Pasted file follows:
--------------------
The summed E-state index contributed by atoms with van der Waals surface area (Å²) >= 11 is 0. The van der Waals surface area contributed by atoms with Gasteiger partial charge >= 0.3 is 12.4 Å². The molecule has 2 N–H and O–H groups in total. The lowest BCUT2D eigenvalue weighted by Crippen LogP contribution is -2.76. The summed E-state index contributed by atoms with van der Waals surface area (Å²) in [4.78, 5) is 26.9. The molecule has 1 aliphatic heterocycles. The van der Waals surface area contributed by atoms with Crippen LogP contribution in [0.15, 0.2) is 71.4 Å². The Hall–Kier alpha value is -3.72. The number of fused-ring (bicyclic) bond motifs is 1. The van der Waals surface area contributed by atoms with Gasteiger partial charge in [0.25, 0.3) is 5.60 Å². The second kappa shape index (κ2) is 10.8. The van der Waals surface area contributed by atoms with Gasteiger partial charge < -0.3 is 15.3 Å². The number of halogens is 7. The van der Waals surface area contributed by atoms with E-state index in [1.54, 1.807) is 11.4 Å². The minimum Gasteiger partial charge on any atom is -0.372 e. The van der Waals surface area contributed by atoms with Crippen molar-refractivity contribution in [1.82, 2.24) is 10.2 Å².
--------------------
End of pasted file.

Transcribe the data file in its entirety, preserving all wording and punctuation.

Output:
The summed E-state index contributed by atoms with van der Waals surface area (Å²) >= 11 is 0. The van der Waals surface area contributed by atoms with Gasteiger partial charge >= 0.3 is 12.4 Å². The molecule has 2 N–H and O–H groups in total. The lowest BCUT2D eigenvalue weighted by Crippen LogP contribution is -2.76. The summed E-state index contributed by atoms with van der Waals surface area (Å²) in [4.78, 5) is 26.9. The molecule has 1 aliphatic heterocycles. The van der Waals surface area contributed by atoms with Crippen LogP contribution in [0.15, 0.2) is 71.4 Å². The Hall–Kier alpha value is -3.72. The number of fused-ring (bicyclic) bond motifs is 1. The van der Waals surface area contributed by atoms with Gasteiger partial charge in [0.25, 0.3) is 5.60 Å². The second kappa shape index (κ2) is 10.8. The van der Waals surface area contributed by atoms with Gasteiger partial charge < -0.3 is 15.3 Å². The number of halogens is 7. The van der Waals surface area contributed by atoms with E-state index in [1.54, 1.807) is 11.4 Å². The minimum Gasteiger partial charge on any atom is -0.372 e. The van der Waals surface area contributed by atoms with Crippen molar-refractivity contribution in [1.82, 2.24) is 10.2 Å².